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Jobs for February - Preparing for Spring

Well, what a winter of weather we’ve had this year! November was so wet, with a prolonged cold spell in December, swiftly followed by another one in January, the poor plants don’t know what’s happening! On a positive note, the weeds have died back and the cold spell will have killed a range of pests and diseases. With the longer days in February, make the most of any sunny opportunities to get a head start on the growing season.

Do spend some time planning, as this will give you a head start. There’s plenty to do indoors and out; there’s no ‘off-season’ for gardeners!


  • Dig out perennial weeds such as couch grass and dandelions. Cover any empty beds with well rotted manure or homemade compost.

  • Help warm the ground for early outdoor planted crops, such as potatoes, by pinning down some old compost bags, black side up, on the bed.

  • Use cloches to warm soil for early sowings of broad beans, carrots and parsnips

  • Sunny February days are perfect for spring cleaning your shed to be ready for the busy months ahead. Perhaps this is a good time to add a gutter and install a water butt

  • Sharpen secateurs and check that your tools are still fit for purpose. and Facebook Marketplace are good sources for garden tool and other gardening equipment, as is the shop at the recycling centre in Shepperton.


  • It’s the perfect time to plant soft fruit such as raspberry canes and currant bushes, and fruit trees. These can be purchased ‘bare root’ which makes them cheaper, and easier to plant. Have a look at what’s available from Ashridge Trees and Blackmoor.

  • Prune away the old canes of autumn-fruiting raspberries down to the ground, weed around them and apply a mulch . This will give the new shoots plenty of time, energy and space to grow and strengthen, to hold the fruit crop.

  • It’s likely that perennial herbs such as oregano, marjoram, mint and chives have died back with the frost so cut any of the dead vegetation to make way for new growth.

  • You still have time to dig up, and split, any large rhubarb clumps to give them a new lease of life, any spares can be left on the sharing table! Rhubarb is a hungry plant so spread a layer of manure or rich, homemade compost around (not on) the crown. You can start forcing established plants by covering them with a terracotta pot.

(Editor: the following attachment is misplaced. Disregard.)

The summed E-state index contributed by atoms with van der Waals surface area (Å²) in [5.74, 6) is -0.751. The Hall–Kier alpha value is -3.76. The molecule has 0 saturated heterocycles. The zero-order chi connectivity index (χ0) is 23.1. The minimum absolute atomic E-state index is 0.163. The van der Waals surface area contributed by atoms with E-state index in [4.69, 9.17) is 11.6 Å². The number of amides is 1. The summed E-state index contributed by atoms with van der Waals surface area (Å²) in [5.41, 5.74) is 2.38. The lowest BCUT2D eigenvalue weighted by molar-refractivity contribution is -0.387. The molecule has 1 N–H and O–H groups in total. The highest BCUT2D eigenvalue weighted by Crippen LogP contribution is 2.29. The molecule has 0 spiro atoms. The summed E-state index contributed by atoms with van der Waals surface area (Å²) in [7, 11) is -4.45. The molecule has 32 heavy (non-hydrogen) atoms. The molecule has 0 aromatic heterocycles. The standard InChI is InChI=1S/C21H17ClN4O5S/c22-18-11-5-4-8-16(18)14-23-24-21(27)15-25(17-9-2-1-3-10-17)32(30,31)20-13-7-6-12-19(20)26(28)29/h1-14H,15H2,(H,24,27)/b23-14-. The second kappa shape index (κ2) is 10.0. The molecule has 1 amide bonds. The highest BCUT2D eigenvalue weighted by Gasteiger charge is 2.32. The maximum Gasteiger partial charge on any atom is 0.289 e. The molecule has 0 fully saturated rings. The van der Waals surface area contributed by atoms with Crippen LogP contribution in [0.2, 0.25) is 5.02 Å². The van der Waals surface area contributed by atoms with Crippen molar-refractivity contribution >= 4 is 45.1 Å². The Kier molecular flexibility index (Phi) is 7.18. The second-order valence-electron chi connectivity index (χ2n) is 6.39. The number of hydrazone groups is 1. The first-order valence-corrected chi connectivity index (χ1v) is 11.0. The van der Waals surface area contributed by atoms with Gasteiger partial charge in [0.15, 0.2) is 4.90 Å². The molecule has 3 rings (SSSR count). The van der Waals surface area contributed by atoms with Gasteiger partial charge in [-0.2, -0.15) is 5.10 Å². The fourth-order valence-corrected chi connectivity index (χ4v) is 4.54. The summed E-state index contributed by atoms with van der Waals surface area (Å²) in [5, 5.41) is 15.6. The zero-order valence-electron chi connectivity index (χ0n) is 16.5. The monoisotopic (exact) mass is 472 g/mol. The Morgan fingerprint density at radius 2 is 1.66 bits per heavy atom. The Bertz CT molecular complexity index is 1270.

• It’s your last chance to prune apple, pear and fig trees.


  • Plan what you’re going to grow and where, taking into account crop rotation. This will help prevent disease specific to a particular plant taking hold. If the soil is regularly enriched there’s no need to have a fallow season.

  • Wash plant pots, seed trays and cold frames

  • Start chItting your first early seed potatoes towards the middle/end of February standing them in trays or egg boxes in a light but frost-free position.

  • Though it’s a bit early to sow most seeds unless you have a heated greenhouse (the danger is that seedlings grow too leggy before planting out) you can start sowing tomatoes, chilli peppers, aubergines and cucumbers in a heated propagator.

  • Check what seeds you have and the sow by dates, buy or order seeds you need for the upcoming season, but don’t be tempted to sow fast germinating, fast growing tender plants such as courgettes, runner beans and sunflowers.

  • Don’t forget your 15% WAHGA discount code if you are ordering plug plants from Rocket Gardens! Contact WAHGA ( if you need a reminder of the code. Plants will be delivered in late spring ready for instant planting.


  • The last sprouts and cabbages

  • Leeks, celeriac and parsnips

  • Winter salad leaves and lettuces

  • Spinach and chard

  • Golden turnips

  • Spring onions

  • Pak choi

  • Kale

  • If you have any parsnips left in the ground, leave a few to go to seed. The flowers they produce in May/June are lovely and perfect for bees.


  • Many of us grow flowers our allotments. When doing this think of the pollinators that we need for our fruit and vegetables. Open flowers are the best, so include a mix in your planting so there is something for you and the pollinators to enjoy. Flowers you can start sowing indoors, or in a heated greenhouse, are sweet peas, lobelia, salvia, antirrhinum, cobaea. and verbena bonariensis. These can be hardened off in a cold frame and planted out after the last frost.

  • It’s also fun to encourage or sow wildflowers - many of which are perfect to pollinators


  • Prune overgrown shrubs and hedges before the nesting season start. Prune buddleia down to about a metre height. In late February, prune back shoots on mophead and lacecap hydrangeas to a pair of buds.

  • Cut back herbaceous perennials, particularly those which have suffered from the weather.

  • Mulch the flower beds, this will provide essential nutrients, improve the soil structure and also help water retentive capacity of the soil. Apply organic fertiliser (i.e. not manufactured) to your borders; ‘blood, fish and bone’, seaweed based or pelleted chicken manure is ideal.

  • Plant out bare-rooted trees and shrubs. February is also a good time to move shrubs. Make sure you dig out a good-sized rootball.

  • Lightly prune any clematis that flower in late spring and early summer. Prune wisteria to two buds to encourage flowering.

  • If there is a dry spell, remember to water pots and planters.

  • For the lawn, you can apply either a winter or spring feed. There are winter grass seeds that can be used now, or prepare any patches for seeding in a few weeks.


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